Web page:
09 Oct 2023
 | 09 Oct 2023
Status: this preprint is open for discussion and under review for Atmospheric Measurement Techniques (AMT).

Extraction, purification, and clumped isotope analysis of methane (Δ13CDH3 and Δ12CD2H2) from sources and the atmosphere

Malavika Sivan, Thomas Röckmann, Carina van der Veen, and Maria Elena Popa

Abstract. Measurements of the clumped isotope anomalies (Δ13CDH3 and Δ12CD2H2) of methane (CH4) have shown potential for constraining CH4 sources and sinks. Together with the bulk isotopic composition, they can be used to unravel the information about the formation and history of CH4. At Utrecht University, we use the Thermo Ultra high-resolution isotope ratio mass spectrometer to measure the clumped isotopic composition of CH4 from samples of various origins such as geologic sites, biogenic systems, and laboratory incubation experiments, and from the atmosphere.

We have developed an extraction system with three sections for extracting and purifying CH4 from high (>1 %), medium (0.1–1 %), and low-concentration (< 1 %) samples, including atmospheric air (~2 ppm = 0.0002 %). Depending on the CH4 concentration, a quantity of sample gas is processed that delivers 3 ± 1 mL of pure CH4, which is the quantity typically needed for one clumped isotope measurement. For atmospheric air with a CH4 mole fraction of 2 ppm, we currently process up to 1100 L of air.

The analysis is performed on pure CH4, using a dual inlet setup. The complete measurement time for all isotope signatures is about 20 hours for one sample. The mean internal precision of sample measurements is 0.3 ± 0.1 ‰ for Δ13CDH3 and 2.4 ± 0.8 ‰ for Δ12CD2H2. The long-term reproducibility, obtained from repeated measurements of a constant target gas, over almost 3 years, is around 0.15 ‰ for Δ13CDH3 and 1.2 ‰ for Δ12CD2H2. The measured clumping anomalies are calibrated via the Δ13CDH3 and Δ12CD2H2 values of the reference CH4 used for the dual inlet measurements. These were determined through isotope equilibration experiments at temperatures between 50 and 450 °C.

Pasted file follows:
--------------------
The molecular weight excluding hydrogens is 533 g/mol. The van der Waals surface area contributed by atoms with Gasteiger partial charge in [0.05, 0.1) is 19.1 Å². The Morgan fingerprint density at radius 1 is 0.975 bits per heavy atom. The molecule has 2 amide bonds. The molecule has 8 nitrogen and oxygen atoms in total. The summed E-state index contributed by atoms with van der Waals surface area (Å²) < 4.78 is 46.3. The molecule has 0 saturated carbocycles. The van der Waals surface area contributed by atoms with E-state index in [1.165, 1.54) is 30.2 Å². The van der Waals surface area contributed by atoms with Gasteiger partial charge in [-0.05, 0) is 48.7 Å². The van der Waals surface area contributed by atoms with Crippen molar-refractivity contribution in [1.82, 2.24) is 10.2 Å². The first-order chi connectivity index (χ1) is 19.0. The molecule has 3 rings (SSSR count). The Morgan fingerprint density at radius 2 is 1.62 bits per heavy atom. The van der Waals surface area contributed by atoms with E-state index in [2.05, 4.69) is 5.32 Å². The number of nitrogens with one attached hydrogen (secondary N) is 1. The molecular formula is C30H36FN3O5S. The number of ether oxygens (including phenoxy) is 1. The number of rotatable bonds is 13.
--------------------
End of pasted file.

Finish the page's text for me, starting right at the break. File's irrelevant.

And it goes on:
Here, we describe in detail the optimized sampling, extraction, purification, and measurement technique followed in our laboratory to measure the clumping anomalies of CH4 precisely and accurately. We also give an overview of the results of samples of various origins measured using this procedure.

Malavika Sivan et al.

Status: open (until 29 Dec 2023)

Comment types: AC – author | RC – referee | CC – community | EC – editor | CEC – chief editor | : Report abuse

Malavika Sivan et al.


Total article views: 294 (including HTML, PDF, and XML)
HTML PDF XML Total Supplement BibTeX EndNote
190 96 8 294 17 5 9
  • HTML: 190
  • PDF: 96
  • XML: 8
  • Total: 294
  • Supplement: 17
  • BibTeX: 5
  • EndNote: 9
Views and downloads (calculated since 09 Oct 2023)
Cumulative views and downloads (calculated since 09 Oct 2023)

Viewed (geographical distribution)

Total article views: 320 (including HTML, PDF, and XML) Thereof 320 with geography defined and 0 with unknown origin.
Country # Views %
  • 1
Latest update: 08 Dec 2023
Short summary
We have set up a measurement system for methane clumped isotopologues. We have built an extraction and purification system to extract pure methane for these measurements, for samples of various origins, including atmospheric air, for which we need to process about 1000 L of air for one measurement. We report here the technical setup for extraction and measurements, the calibration, and give an overview of the samples measured so far.